Like most companies that derive their revenue from digital advertising, Google has been hurt by consumers' migration to mobile. The search giant found little relief in the second quarter, despite recent efforts to mitigate mobile from weighing down its ad rates.
Not including the money Google makes from its Motorola hardware business, Google generated $13.1 billion in revenue in the second quarter of 2013, improving on last year's mark by 20% but shy of analysts' estimates when factoring in the $1.0 billion added from Motorola. Google's primary cash cow, advertising, grew by 15% year-over-year to $12.1 billion.
While it's hard to criticize a business that consistently record double-digit growth, Wall Street isn't wild about Google's latest quarterly numbers and sent the company's stock down by more than 3% in after-hours trading.
What gives? Google's isn't making as much money off each ad it runs as the company previously had, even though it notched 23% more paid ad clicks in the second quarter compared with last year. The last quarter that Google recorded a year-over-year increase the average cost advertisers pay for people to click on their ads was the third quarter of 2011.
The declines have ebbed over the past three quarters -- down 15% year-over-year in Q3 2012, 6% in Q4 and 4% in Q1 of this year -- but the trend remained negative and dropped by 6% year-over-year in the second quarter. But questions hang over how soon Google can stem mobile's negative impact on ad prices.
In February the company announced that it would change the way advertisers purchase AdWords ads that primarily run on desktop and mobile search results pages but can also show up within mobile apps through Google's mobile ad network AdMob. Rather than setting separate prices for desktop and mobile campaigns, Google has conjoined the two through a program called Enhanced Campaigns that forces advertisers to place the desktop price bid and what percentage more or less they'd be willing to pay to run those ads on mobile.
The aim is for the higher desktop ad prices to buoy the smaller mobile rates, and during the company's earnings call on Thursday, Google CEO Larry Page described Enhanced Campaigns "the biggest ever change to AdWords."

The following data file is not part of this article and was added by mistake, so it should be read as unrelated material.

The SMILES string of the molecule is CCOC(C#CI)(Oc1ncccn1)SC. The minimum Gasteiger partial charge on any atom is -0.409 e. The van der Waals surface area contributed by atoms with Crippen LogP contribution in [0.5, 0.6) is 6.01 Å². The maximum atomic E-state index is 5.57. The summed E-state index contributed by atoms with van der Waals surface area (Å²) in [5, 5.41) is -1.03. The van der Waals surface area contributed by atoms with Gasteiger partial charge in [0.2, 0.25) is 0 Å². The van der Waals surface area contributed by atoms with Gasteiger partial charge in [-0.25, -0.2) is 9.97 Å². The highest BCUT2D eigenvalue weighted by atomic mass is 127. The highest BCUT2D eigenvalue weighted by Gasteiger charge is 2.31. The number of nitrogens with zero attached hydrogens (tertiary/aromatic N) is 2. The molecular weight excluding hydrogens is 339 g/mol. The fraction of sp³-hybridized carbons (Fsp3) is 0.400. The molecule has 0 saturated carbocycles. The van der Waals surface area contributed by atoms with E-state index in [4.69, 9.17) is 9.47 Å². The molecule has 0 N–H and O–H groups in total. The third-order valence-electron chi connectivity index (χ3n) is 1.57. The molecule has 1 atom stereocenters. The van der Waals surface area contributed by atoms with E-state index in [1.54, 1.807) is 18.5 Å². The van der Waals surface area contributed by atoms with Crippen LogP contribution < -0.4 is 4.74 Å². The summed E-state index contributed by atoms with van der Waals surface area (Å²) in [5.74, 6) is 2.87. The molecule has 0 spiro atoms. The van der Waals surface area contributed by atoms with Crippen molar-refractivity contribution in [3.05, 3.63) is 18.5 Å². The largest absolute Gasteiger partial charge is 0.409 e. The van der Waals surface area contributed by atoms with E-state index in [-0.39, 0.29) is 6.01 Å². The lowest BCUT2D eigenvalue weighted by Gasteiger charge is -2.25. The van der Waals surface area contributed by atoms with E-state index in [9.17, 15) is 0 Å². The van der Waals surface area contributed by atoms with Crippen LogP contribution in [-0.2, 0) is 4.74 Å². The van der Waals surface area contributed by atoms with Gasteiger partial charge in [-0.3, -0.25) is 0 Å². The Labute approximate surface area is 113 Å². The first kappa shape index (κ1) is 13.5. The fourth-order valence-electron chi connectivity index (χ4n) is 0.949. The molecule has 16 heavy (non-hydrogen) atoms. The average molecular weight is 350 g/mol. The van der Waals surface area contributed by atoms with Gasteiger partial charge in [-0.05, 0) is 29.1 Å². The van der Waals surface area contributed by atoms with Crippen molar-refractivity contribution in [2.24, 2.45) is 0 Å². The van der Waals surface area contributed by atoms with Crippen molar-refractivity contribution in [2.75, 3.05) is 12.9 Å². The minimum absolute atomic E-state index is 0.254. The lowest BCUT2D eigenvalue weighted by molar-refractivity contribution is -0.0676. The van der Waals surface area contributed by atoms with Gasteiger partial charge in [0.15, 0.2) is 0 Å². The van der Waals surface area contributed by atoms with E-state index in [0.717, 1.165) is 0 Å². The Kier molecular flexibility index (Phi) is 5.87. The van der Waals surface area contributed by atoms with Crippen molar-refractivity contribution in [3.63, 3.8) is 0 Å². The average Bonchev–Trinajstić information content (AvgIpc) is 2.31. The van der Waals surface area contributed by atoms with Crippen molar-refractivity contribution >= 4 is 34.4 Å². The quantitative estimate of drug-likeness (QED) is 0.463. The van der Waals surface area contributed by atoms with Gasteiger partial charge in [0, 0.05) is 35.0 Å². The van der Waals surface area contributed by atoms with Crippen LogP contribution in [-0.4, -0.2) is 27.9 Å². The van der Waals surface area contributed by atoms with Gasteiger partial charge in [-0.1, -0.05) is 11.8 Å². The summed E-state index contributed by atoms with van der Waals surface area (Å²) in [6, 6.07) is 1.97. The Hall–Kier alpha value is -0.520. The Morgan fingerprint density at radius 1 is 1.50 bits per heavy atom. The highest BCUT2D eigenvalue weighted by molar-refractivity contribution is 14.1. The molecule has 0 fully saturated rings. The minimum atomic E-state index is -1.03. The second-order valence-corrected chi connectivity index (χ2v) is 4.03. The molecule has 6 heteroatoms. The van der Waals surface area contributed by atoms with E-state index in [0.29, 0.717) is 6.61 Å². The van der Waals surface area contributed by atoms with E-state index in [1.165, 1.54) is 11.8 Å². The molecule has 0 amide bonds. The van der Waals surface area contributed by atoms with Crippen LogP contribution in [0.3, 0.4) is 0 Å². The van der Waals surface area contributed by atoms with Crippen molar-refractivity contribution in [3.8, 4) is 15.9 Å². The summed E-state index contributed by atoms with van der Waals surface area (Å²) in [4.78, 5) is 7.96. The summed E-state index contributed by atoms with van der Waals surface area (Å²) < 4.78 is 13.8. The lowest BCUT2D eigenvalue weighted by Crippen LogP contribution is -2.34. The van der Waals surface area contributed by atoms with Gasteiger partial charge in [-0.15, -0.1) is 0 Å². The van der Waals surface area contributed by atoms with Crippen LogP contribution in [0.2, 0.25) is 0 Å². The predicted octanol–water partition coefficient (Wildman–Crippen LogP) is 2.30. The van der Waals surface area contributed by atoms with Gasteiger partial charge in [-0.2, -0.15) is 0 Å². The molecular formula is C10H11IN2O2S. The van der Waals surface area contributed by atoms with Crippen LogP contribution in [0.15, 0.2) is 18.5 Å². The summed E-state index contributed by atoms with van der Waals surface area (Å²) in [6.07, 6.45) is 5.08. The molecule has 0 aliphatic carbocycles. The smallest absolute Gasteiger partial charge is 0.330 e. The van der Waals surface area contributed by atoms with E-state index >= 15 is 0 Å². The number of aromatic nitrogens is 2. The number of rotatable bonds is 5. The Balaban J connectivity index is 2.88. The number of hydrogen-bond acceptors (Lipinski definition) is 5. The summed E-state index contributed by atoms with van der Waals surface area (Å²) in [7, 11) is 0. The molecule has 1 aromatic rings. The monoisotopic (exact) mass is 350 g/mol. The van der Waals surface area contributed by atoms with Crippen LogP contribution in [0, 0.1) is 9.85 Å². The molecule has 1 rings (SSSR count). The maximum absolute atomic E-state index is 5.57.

Google's chief business officer Nikesh Arora said during the company's first-quarter earnings call that the transition to Enhanced Campaigns would be complete by the end of the second quarter. That didn't happen, and on Thursday Mr. Arora revised the estimate to the end of this month.
"Advertisers have upgraded 6 millions campaigns" to Enhanced Campaigns, Mr. Page said, adding that the figure translates that figure into 75% of all active campaigns.
Nonetheless "the Enhanced Campaigns impact will be more broadly felt in the next quarter," said Jared Belsky, EVP at search and display specialist digital agency 360i, which specializes in search and display advertising. Mr. Belsky pointed to the transition's original completion date of July 22 as the point at which "the masses switch on" and that to date primarily "premier marketers" have converted with many 360i clients only doing so in June and July.
Asked repeatedly during the earnings call to what extent Enhanced Campaigns has and will impact Google's revenue, Google execs maintained that the program is "still in the very early stages," per Mr. Page, and "too early to detail," per Mr. Arora. "Over the long term [Enhanced Campaigns] should have a positive impact on conversions," he said.
Moto X gets launch date
Enhanced Campaigns dominated the discussion, leading to little talk about Google's other businesses like YouTube or its push to become a consumer hardware manufacturer. Mr. Arora said YouTube mobile ad sales in June had increased by 300% from their January figures but didn't provide specifics.
As for Google-owned Motorola Mobility's upcoming Moto X smartphone that the company began advertising earlier this month, Mr. Page only tangentially touched on the product. "Having been a tester for a while, I'm very excited," he said referring to "what Motorola is launching soon" but not explicitly invoking Moto X. He later bristled when asked about the marketing investment in the product by responding that "too much has been made over those things."
Google CFO Patrick Pichette may have let slip the Moto X's release timing toward the end of Thursday's earnings call. "I'll leave it to the coming quarters to kind of really demonstrate the kind of new Motorola that's showing up, and you'll see that in the coming weeks actually."
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